Scientists at the U.S. Department of Energy’s Brookhaven National Laboratory are proposing to use a supercomputer originally developed to simulate elementary particles in high-energy physics to help determine the structures and functions of proteins, including, for example, the 30,000 or so proteins encoded by the human genome. Structural information will help scientists better understand proteins’ role in disease and health, and may lead to new diagnostic and therapeutic agents.
Unlike typical parallel processors, the 10,000 processors in this supercomputer (called Quantum Chromodynamics on a Chip, or QCDOC, for its original application in physics) each contain their own memory and the equivalent of a 24-lane superhighway for communicating with one another in six dimensions. This configuration allows the supercomputer to break the task of deciphering the three-dimensional arrangement of a protein’s atoms — 100,000 in a typical protein — into smaller chunks of 10 atoms per processor. Working together, the chips effectively cut the computing time needed to solve a protein’s structure by a factor of 1000, says James Davenport, a physicist at Brookhaven. This would reduce the time for a simulation from approximately 20 years to 1 week.
“The computer analyzes the forces of attraction and repulsion between atoms, depending on their positions, distances, and angles. It shuffles through all the possible arrangements to arrive at the most stable three-dimensional configuration,” Davenport says.
The technique is complementary to other methods of protein-structure determination, such as x-ray crystallography — where the pattern of x-rays scattering off atoms in crystallized proteins is used to determine structure. It will be particularly useful for proteins that are impossible or difficult to crystallize, such as those that control the movement of molecules across the cellular membrane. The high-speed analysis will also allow scientists to study how proteins change as they interact or undergo other biochemical processes, which will give them more information about the proteins’ functions than available from structural studies alone.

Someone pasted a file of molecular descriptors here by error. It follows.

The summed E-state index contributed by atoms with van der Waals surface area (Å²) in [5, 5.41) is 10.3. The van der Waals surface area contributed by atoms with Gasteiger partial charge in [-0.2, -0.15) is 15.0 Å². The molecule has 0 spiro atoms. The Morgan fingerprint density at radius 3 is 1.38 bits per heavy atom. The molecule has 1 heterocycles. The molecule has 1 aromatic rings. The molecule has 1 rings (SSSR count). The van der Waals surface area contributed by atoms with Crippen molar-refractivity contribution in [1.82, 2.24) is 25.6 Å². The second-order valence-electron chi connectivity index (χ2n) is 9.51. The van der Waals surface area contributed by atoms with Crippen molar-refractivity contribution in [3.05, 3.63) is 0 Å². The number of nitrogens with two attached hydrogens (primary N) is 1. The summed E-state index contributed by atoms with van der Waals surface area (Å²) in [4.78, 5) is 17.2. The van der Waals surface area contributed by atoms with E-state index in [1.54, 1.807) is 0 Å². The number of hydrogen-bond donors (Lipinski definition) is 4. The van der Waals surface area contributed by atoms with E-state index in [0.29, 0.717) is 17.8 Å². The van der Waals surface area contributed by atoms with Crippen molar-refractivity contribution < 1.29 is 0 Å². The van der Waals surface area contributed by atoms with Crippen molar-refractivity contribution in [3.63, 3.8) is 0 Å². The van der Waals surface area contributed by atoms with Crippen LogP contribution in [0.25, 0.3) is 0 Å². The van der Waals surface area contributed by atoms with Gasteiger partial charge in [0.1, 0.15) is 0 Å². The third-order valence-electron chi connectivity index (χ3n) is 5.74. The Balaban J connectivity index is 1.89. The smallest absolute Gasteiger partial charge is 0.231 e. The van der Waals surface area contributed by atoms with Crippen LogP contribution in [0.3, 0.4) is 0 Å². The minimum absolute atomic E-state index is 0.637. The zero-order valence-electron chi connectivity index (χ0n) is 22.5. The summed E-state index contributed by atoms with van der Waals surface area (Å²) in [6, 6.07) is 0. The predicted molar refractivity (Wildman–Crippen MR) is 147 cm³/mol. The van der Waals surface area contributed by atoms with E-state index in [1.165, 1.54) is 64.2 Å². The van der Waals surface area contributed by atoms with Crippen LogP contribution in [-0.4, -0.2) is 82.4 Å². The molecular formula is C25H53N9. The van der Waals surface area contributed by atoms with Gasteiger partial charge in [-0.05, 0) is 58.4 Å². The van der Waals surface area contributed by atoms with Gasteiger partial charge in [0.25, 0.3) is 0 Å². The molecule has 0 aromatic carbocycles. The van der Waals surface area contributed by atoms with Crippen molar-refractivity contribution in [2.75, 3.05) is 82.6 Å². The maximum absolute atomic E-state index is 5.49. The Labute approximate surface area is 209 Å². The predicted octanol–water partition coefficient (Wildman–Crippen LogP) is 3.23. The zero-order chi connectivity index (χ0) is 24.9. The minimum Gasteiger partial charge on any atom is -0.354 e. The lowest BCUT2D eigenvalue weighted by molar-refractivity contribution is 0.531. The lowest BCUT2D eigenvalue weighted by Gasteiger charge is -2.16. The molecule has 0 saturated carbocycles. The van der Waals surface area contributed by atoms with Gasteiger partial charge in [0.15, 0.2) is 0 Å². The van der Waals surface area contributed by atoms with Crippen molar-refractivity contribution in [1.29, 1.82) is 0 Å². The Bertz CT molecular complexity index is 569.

Davenport and colleagues at Stony Brook University will test their application on a QCDOC machine that has been developed for physics applications at Brookhaven by Columbia University, IBM, and the RIKEN/BNL Research Center. To hear more about the potential for using such a machine for studies of proteins, see Davenport’s talk during the Molecular Biology and Computation Session on Friday, March 26, at 11:15 a.m. in room 510C. This work is funded by the Office of Advanced Scientific Computing Research within the Department of Energy’s Office of Science and Brookhaven Laboratory discretionary funding.